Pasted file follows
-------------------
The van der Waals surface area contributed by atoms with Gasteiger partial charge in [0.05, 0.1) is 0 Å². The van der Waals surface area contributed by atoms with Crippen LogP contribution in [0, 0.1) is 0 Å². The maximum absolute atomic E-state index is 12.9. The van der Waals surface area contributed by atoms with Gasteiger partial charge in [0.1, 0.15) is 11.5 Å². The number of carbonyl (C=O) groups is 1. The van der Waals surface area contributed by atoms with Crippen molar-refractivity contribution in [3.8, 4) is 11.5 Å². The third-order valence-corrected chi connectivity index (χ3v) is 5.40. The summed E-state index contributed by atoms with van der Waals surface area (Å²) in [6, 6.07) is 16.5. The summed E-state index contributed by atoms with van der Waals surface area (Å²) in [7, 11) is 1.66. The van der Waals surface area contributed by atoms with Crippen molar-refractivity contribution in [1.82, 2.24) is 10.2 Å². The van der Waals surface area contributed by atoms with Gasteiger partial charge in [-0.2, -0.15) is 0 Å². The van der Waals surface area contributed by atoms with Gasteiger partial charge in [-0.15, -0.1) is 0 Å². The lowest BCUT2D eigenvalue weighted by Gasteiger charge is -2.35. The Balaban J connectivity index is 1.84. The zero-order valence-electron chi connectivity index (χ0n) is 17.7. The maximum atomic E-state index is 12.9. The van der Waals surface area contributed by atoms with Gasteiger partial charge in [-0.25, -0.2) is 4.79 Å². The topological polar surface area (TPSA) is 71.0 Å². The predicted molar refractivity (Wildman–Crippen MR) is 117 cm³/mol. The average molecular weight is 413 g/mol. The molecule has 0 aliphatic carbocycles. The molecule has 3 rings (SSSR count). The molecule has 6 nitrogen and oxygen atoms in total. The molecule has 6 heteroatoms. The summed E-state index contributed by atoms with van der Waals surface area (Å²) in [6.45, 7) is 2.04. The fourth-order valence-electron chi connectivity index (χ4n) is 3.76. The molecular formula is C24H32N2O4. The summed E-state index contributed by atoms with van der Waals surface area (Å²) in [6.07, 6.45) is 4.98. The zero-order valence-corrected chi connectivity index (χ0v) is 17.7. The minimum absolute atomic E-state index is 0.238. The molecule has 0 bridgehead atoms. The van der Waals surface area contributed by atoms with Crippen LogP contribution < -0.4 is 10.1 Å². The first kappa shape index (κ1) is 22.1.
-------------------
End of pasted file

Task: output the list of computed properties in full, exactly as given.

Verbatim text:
The van der Waals surface area contributed by atoms with Gasteiger partial charge in [0.05, 0.1) is 0 Å². The van der Waals surface area contributed by atoms with Crippen LogP contribution in [0, 0.1) is 0 Å². The maximum absolute atomic E-state index is 12.9. The van der Waals surface area contributed by atoms with Gasteiger partial charge in [0.1, 0.15) is 11.5 Å². The number of carbonyl (C=O) groups is 1. The van der Waals surface area contributed by atoms with Crippen molar-refractivity contribution in [3.8, 4) is 11.5 Å². The third-order valence-corrected chi connectivity index (χ3v) is 5.40. The summed E-state index contributed by atoms with van der Waals surface area (Å²) in [6, 6.07) is 16.5. The summed E-state index contributed by atoms with van der Waals surface area (Å²) in [7, 11) is 1.66. The van der Waals surface area contributed by atoms with Crippen molar-refractivity contribution in [1.82, 2.24) is 10.2 Å². The van der Waals surface area contributed by atoms with Gasteiger partial charge in [-0.2, -0.15) is 0 Å². The van der Waals surface area contributed by atoms with Gasteiger partial charge in [-0.15, -0.1) is 0 Å². The lowest BCUT2D eigenvalue weighted by Gasteiger charge is -2.35. The Balaban J connectivity index is 1.84. The zero-order valence-electron chi connectivity index (χ0n) is 17.7. The maximum atomic E-state index is 12.9. The van der Waals surface area contributed by atoms with Gasteiger partial charge in [-0.25, -0.2) is 4.79 Å². The topological polar surface area (TPSA) is 71.0 Å². The predicted molar refractivity (Wildman–Crippen MR) is 117 cm³/mol. The average molecular weight is 413 g/mol. The molecule has 0 aliphatic carbocycles. The molecule has 3 rings (SSSR count). The molecule has 6 nitrogen and oxygen atoms in total. The molecule has 6 heteroatoms. The summed E-state index contributed by atoms with van der Waals surface area (Å²) in [6.45, 7) is 2.04. The fourth-order valence-electron chi connectivity index (χ4n) is 3.76. The molecular formula is C24H32N2O4. The summed E-state index contributed by atoms with van der Waals surface area (Å²) in [6.07, 6.45) is 4.98. The zero-order valence-corrected chi connectivity index (χ0v) is 17.7. The minimum absolute atomic E-state index is 0.238. The molecule has 0 bridgehead atoms. The van der Waals surface area contributed by atoms with Crippen LogP contribution < -0.4 is 10.1 Å². The first kappa shape index (κ1) is 22.1.